“The man was an enigma. A homosexual surrounded by women, an outright anti-Zionist who came to appear in Israel. Musically he was diverse as well and was blessed with lots of colour and richness. On the one hand, his singing was essentially Arab. On the other hand, he corresponds with styles that also spoke to Western ears. At heart he was a pop singer, the sort who performed in coffee shops and at weddings.” - Tom Cohen, the head conductor and artistic director of the Mediterranean Orchestra of Ashkelon
Tom Cohen’s description of the singer Salim Halali quite accurately summarises the multifaceted and enigmatic life of the singer, who became known for his traditional Arab-Andalusion music and as an iconic figure of French-Arab cabaret music. Halali was a proud, gay individual with Jewish roots, who faced harassment by the Nazis for both his sexuality and his religious identity. Having survived the war by falsifying papers stating he was Muslim, he gained international recognition for his singing abilities and lavish lifestyle, and performed regularly in Paris, Montreal, and Casablanca. He retired for a solitary life in 1993 and passed away in 2005 at the age of 84.
As part of the celebration of Pride Month, this article explores the life and legacy of Salim Halali, and recognises his musical contributions.
Salim Halali, who’s given birthname was actually Simon, was born July 30, 1920 in Annaba, Algeria. His father was of Turkish origin and his mother was of Judeo-Berber origin, originally from Souk Ahras. Halali had nine brothers and sisters, though the family were not financially affluent. Though he had no specific vocal or musical training, he began to pursue his passion for singing around aged 14. In 1934, Halali stowed away on a boat heading to Marseille, France, and from there he made his way to Paris in 1937.
Rise to Fame
In Paris, the young singer began to make a name for himself. He performed regularly in Flamenco clubs, performing songs written for him by fellow Algerian Mohammed el Kamel. In 1938, he toured Europe, and his hybrid-cabaret style became increasingly popular. He soon became one of the most well-known Arabic singers in North Africa and France. Halali was one of the first to combine North African rhythms with European styles, such as Spanish Flamenco, French Chansons, and Italian San-Remo.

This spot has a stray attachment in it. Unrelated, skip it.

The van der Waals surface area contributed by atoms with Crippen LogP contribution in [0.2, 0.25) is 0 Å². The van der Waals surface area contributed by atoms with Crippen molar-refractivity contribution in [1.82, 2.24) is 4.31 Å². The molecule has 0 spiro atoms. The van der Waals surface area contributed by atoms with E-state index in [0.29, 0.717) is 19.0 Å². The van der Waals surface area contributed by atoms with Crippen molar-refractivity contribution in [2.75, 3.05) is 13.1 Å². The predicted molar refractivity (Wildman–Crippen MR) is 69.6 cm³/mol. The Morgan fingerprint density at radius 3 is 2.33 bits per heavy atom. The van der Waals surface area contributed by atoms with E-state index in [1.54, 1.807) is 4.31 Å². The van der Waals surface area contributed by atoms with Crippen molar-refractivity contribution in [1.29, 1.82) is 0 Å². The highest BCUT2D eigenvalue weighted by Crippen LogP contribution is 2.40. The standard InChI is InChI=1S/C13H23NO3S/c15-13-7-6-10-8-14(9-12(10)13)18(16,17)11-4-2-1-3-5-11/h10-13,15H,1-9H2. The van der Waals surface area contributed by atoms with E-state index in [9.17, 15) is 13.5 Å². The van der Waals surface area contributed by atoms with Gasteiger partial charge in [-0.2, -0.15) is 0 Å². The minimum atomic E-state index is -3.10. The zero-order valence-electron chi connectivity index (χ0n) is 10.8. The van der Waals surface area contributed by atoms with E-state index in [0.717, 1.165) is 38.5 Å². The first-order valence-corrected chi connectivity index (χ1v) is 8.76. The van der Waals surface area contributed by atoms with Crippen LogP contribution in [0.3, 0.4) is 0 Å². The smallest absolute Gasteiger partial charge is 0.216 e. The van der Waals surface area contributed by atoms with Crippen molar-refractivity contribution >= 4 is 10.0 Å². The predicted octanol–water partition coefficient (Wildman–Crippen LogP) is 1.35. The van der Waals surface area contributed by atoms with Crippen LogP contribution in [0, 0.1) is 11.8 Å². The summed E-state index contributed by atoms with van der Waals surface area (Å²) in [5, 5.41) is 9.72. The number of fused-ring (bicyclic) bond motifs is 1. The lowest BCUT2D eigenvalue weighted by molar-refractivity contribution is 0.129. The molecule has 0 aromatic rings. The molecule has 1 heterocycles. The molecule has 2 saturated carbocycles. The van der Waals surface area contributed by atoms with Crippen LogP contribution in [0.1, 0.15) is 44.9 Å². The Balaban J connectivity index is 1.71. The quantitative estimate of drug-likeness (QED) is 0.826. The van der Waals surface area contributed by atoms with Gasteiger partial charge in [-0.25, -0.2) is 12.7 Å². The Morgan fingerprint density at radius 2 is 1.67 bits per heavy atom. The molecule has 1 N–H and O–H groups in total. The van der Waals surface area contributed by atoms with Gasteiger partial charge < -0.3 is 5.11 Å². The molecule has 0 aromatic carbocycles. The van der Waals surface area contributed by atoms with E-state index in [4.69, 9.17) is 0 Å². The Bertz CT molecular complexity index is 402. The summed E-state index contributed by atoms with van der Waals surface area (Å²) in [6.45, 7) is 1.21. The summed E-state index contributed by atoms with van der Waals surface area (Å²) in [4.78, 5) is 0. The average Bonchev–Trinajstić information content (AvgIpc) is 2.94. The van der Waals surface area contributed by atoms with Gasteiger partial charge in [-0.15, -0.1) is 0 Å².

Before the war, Halali performed at the Maure café of the Great Mosque of Paris, alongside renowned artists such as Ali Sriti and Ibrahim Salah (Si) Kaddour Benghabrit, the founder and first rector of the Mosque, and intellectual and musician (oud and violin), would become a close friend. Halali also became proficient at playing the Derbouka, an oriental musical instrument, and was able to sing in several languages and dialects. He was a fan of the nightlife and festive evenings and, though it is believed that he had romantic relationships with women earlier in life, Halali was openly gay at a time when being homosexual - and Jewish - was to become increasingly dangerous.
Survival and Aid during the Holocaust
Following the Nazi occupation of France in 1940, the Vichy government began persecuting Jews. Halali was just 20 years old, and, despite his fame and popularity, he was still a young immigrant in a foreign city with limited options for finding safety. Authorities were aware of his Jewish heritage, and for this reason regularly harassed him.
As the danger grew, Halali turned to his friend and founder of the Mosque, Si Kaddour Benghabrit, for help. Initially, Benghabrit provided Halali with false papers identifying him as Muslim. Concerned that the counterfeit documents might be exposed, Benghabrit had the name of Halali’s grandfather engraved on a blank tombstone in the Muslim cemetery nearby, which helped to defend him from officers.
Benghabrit ultimately assisted many Jewish people in Paris; historians estimate that numbers of those helped by the Mosque were in the hundreds, although the exact number will never be known, as no records were made. Yad Vashem’s Righteous Amongst the Nations researchers made efforts to find survivors who had been helped by Benghabrit but were unable to locate any testimonies or relevant documents.
Northern African Jews living in France shared surnames and physical attributes, such as being circumcised, with the Muslim communities, thus making it possible for them to assimilate. As Historian Robert Satloff notes, however, the Mosque did not always accept claims from those with Jewish roots. Evidence records that the German occupiers were suspicious of the Mosque’s activities and threatened them to cease immediately. Ultimately, Benghabrit died in 1954 and was buried at the Mosque.